Use short sentences. Use simple vocabulary. Ask yourself, “would a 5-year old understand what I’m trying to convey?” 
  1. Group items into categories — A landing page serves a certain purpose. You don’t have to hit the visitor with all the details at the start. When you’ve got a product offer to show, you can group different features into three or four categories. It’s enough if the visitor gets a general idea that’s easy to process and remember. At this stage, your main goal is to get the user to respond to the CTA. 

3. Hick’s Law

When it comes to options, is it the more the merrier? 

It would probably work like that if our decisions were purely rational. Hick’s Law states: the more choices we have, the longer it takes to make a final decision. This became the foundation for the KISS acronym: Keep it Simple, Stupid. 

A similar phenomenon was described in Barry Schwartz in his book The Paradox of Choice. Schwartz goes a step further and states that limiting choice can actually reduce the user’s anxiety. Choosing from a variety of options certainly offers the perception of freedom, but it’s also a responsibility. It’s a double-edged sword: when we’re not happy with the final decision, we blame it on ourselves. 

The fix? When we make certain decisions for our buyers, we might be doing them a big favor. 

Apple has understood this principle for decades — rationally, if you’re Apple, the incremental cost of manufacturing another color for the flagship model of the iPhone is tiny. So, why not offer  customers more colors?

Because offering every additional color may cause you to stop and think, “which color do I really want?” versus “well, there isn’t the perfect color for me, so I might as well pick one and checkout.” 

Don’t like any of the 4 colors? Tough luck. 

Apple hates giving their customer choices. You should too.
Apple hates giving their customer choices. You should too.

Here’s how you can design with Hick’s Law and the Paradox of Choice in mind: 

  1. Focus on a single goal — and only ONE goal at a time. Why just one? Almost half of all landing pages have more than one offer, even though including more than one option may decrease conversion rates by as much as 226%. Instead of trying to squeeze in as much information as possible, create more landing pages that are designed for a single purpose — use LeadPages, Unbounce, or ClickFunnels. This approach comes with a lot of ancillary positive benefits, including a significant SEO boost. 
According to Hubspot, going from 10 to 15 dedicated landing pages is likely to result in a 55% increase in leads.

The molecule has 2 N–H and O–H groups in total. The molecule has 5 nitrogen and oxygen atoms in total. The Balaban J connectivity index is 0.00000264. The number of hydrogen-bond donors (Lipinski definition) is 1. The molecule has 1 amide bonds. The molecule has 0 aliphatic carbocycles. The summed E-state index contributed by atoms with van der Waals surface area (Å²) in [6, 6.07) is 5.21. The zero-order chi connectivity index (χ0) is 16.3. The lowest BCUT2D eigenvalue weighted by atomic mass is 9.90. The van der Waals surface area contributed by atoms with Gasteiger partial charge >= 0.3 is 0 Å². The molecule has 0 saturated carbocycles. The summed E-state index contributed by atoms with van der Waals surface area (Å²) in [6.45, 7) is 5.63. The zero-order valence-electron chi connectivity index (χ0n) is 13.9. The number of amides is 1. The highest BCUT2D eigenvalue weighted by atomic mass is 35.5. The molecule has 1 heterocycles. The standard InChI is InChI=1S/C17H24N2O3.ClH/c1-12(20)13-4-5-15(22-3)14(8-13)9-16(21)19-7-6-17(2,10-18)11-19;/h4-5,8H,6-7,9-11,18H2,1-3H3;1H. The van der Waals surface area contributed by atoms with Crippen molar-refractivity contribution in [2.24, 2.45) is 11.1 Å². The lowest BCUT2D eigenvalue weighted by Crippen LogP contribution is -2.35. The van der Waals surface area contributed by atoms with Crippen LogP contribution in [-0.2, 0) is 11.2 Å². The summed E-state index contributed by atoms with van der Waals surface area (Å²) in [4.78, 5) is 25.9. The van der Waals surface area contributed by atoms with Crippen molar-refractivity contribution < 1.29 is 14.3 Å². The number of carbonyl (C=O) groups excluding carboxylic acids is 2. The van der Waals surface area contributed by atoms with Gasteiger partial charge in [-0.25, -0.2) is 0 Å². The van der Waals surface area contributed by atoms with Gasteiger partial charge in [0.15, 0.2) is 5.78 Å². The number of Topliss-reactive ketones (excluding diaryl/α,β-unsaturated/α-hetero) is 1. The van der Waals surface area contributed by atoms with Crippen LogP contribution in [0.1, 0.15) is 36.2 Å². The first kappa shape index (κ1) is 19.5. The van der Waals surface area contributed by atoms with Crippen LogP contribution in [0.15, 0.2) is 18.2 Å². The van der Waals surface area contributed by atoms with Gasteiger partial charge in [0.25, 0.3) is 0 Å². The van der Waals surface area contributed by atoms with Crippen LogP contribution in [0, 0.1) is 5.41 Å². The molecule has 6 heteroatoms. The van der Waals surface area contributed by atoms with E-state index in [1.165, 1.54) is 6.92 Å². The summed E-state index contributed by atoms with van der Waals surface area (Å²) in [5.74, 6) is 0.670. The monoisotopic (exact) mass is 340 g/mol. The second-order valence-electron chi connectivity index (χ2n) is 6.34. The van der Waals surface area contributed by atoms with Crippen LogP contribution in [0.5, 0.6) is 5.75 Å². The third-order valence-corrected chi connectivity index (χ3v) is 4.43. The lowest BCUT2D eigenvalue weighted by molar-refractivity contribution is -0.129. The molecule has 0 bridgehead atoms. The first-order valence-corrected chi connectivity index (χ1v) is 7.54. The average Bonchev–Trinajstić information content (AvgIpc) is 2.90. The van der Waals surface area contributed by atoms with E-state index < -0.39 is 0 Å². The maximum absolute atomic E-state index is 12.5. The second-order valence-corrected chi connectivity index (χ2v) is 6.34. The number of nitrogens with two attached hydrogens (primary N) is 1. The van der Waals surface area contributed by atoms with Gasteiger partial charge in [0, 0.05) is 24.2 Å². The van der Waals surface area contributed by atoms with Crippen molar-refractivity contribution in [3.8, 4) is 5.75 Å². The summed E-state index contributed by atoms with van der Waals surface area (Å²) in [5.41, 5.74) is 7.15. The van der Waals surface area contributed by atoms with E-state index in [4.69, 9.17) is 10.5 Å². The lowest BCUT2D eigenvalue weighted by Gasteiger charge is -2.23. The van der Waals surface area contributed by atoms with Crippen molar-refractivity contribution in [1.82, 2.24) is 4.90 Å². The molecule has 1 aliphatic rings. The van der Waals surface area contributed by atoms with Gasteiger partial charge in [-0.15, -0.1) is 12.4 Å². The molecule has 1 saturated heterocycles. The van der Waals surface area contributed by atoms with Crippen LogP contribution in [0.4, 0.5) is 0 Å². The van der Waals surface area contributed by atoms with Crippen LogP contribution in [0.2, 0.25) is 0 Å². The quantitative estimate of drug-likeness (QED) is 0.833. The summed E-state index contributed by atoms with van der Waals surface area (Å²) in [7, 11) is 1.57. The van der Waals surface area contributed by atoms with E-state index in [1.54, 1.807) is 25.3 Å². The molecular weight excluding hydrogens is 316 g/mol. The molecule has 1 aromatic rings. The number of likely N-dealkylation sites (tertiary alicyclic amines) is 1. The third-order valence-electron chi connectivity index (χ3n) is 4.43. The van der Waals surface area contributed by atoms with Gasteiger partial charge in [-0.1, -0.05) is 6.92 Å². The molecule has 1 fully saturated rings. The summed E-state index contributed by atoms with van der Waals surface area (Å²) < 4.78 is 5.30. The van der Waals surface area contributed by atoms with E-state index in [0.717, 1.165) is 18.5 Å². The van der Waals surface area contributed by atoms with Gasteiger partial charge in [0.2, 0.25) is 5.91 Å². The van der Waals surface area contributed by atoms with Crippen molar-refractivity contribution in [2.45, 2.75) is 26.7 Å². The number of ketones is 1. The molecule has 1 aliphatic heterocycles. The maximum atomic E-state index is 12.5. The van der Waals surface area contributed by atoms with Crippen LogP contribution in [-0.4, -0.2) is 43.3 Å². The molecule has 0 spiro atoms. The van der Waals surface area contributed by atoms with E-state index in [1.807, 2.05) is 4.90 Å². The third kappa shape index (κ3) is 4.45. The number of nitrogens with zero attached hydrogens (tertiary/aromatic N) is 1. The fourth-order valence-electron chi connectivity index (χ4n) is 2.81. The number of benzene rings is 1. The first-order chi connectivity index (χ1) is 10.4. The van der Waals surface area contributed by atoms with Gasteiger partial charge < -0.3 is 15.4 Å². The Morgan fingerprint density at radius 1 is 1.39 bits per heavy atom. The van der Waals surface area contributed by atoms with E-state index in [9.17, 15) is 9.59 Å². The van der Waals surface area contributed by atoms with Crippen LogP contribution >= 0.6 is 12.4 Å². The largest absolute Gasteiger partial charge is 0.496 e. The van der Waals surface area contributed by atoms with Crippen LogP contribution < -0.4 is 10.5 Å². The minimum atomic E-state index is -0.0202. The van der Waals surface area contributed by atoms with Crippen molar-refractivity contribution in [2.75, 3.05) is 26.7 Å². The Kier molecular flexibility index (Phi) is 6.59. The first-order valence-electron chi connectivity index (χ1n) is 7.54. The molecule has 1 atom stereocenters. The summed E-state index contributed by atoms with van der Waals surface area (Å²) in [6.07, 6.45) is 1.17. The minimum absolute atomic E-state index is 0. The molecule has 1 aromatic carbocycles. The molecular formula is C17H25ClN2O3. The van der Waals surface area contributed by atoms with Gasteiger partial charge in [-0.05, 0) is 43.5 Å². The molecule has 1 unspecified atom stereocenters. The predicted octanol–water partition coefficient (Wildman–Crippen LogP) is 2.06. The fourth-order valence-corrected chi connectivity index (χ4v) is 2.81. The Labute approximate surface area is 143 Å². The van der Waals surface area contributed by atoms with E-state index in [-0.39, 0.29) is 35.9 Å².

1. Try progressive disclosures. Easier said than done, right? We know that some information can’t be entirely omitted. But there’s a workaround for that… Progressive disclosure sequences information across several screens. To keep your landing pages clean and simple, you can include the main categories or the essential details on the landing page, and then guide customers further for more information. This could happen either through (the easy option) lazy-loading or (the more involved option) creating additional dedicated landing pages. 

4. Figure/Ground

In the context of landing pages, the law of figure/ground is particularly common. This phenomenon is typically illustrated with this popular picture: 

The classic Figure/Ground illusion
The classic Figure/Ground illusion

You can either see two face profiles… or a vase. 

The same element can be perceived either as the figure, or the background. This is a classic example of a reversible relationship between the figure and the ground. Here’s the catch: depending on the context, the same part of the picture can serve as both of them. 

The law of figure/ground is one of the Gestalt Principles — a goldmine of information (and inspiration) for the very best web designers. Where did the Gestalt Principles come from? The psychologists of the Gestalt group. 

Their big discovery? They studied how people make sense of stimuli around them and how they perceive and interpret objects to make sense of the whole picture. 

Kurt Koffka, one of the members of the group, came up with a brief manifesto. He stated that “the whole is other than the sum of parts.” 

This sentence is beautifully universal and works as an amazing reference for web designers. It shows us that no matter how much time you spend working on a particular element, it won’t get you far if it’s not a strategic part of a bigger picture. Each element you design is perceived differently when it’s part of a bigger set of elements. 

In landing page design, you will aim for a stable relationship between the figure and the background. The figure should stand out — and this is most easily achieved through contrast and color

Hubble Contacts, one of the top advertisers on Facebook, has mastered this concept in their high-performance creatives: 

Hubble's ads are designed specifically for the Facebook/Instagram era
Hubble's ads are designed specifically for the Facebook/Instagram era

You can also play with the size of certain elements. For instance, Hilma made the “Shop Hilma” button significantly bigger than other components on the website: 

Hilma is a Shopify merchant selling natural remedies, backed by science